On October 12 the fourth week began. Over the weekend I had completed the SQL tutorials at Codecademy and SQLZoo, so I had written a lot of SQL queries and was ready to go! I struggled a bit with the more complex queries in SQLZoo involving subqueries and joining tables, and I need to find some more tutorials to get more practice. I even had some previous knowledge of SQL, as in 2003 I attended an Information Systems course, where I learned about Windows 2000 and SQL, and then obtained the Microsoft certifications MCP, MCSE, and MCDBA. However, whatever knowledge I retained from that needs to be updated!
Cameron taught us about various implementations of SQL Server; the class is using Microsoft SQL Server, along with SQL Server Management Studio. I learned that CRUD does not mean what it sounds like! It means Create, Read, Update, and Delete, which are the basic operations that are needed to work with data. They map to the HTTP operations POST, GET, PUT, and DELETE.
The first project was to write SQL queries to create tables for the LargeBank database, to hold information for customers, accounts, transactions, and statements. This project is the first step of a very exciting larger project where I get to build the back end SQL database, and then write an API to access it, and then write a front end that utilizes that API!
Next, I learned about using the Entity Framework to access the SQL tables, as an alternative to building SQL queries in C#. The Entity Framework is an ORM (Object Relational Mappers) that maps relational data to objects, so it is simpler to access the data in the SQL tables, but it involves some overhead, therefore it is slower for larger databases than simply building the SQL queries in C#. The next project was to write a C# application that uses the Entity Framework to access the SQL tables built in the previous project.This was getting better and better… I could use C# code to access the same SQL tables that I had built with SQL queries!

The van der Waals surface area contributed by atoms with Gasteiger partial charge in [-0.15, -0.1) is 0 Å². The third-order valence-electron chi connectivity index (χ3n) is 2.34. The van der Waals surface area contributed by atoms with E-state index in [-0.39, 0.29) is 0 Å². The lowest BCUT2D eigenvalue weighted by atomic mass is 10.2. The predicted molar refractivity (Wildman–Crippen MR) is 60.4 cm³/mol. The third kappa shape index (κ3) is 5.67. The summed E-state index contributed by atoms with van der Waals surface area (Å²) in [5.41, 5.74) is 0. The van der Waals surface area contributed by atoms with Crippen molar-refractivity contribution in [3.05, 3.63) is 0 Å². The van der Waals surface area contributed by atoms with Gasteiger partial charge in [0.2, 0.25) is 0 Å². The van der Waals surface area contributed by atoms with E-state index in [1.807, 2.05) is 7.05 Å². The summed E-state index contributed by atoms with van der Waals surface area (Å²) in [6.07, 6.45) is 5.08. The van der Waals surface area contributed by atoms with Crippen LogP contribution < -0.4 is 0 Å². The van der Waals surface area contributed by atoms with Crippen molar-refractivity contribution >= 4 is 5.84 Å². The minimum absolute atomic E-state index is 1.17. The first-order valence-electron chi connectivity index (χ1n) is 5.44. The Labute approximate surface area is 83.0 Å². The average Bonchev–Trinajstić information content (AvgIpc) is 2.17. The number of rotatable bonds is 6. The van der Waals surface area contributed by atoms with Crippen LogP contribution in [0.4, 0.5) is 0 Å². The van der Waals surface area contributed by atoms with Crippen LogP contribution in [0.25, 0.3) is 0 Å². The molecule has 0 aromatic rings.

Then Cameron explained the basic concepts of REST (Representational State Transfer) APIs, how they should be designed and structured, and how to write them. The next assigned project was to use the ASP.Net Web API in C# to write the API for the previously built LargeBank database. There were a lot of new concepts here, and luckily Cameron has been recording his lectures, because I needed to watch his lecture again, and continually pause it to perform the actions that he was explaining, in order to get started writing my API!
The “bonus” this week (not sure who else saw it as a bonus) was that I learned how to write Unit Tests in Visual Studio! The reason for learning this was that a Web browser can be used to test the API GET methods to verify that they are working, but since a Web browser does only GET, and doesn’t do PUT, POST, or DELETE, it was necessary to find another way to test those API methods.
Once again I had to rewatch the lecture where Cameron taught how to write the test methods, and keep pausing it to get my Unit Tests started, but after rewatching, I managed to get my first tests working. It was really a challenge to understand how to interpret the structure of the HTTP results of the API methods, in order to properly verify them in the test methods, but after some struggling, I was able to add enough tests to have a basic test method for each API method. I had to get Cameron’s help for one where i was stuck, but for another one, I was able to figure out the problem myself! I can see that writing complete tests to cover every basic case and error case would be a time consuming, but necessary part of software development.
The weekend assignment was to complete the tutorials at Knockout JS in order to prepare for… front end!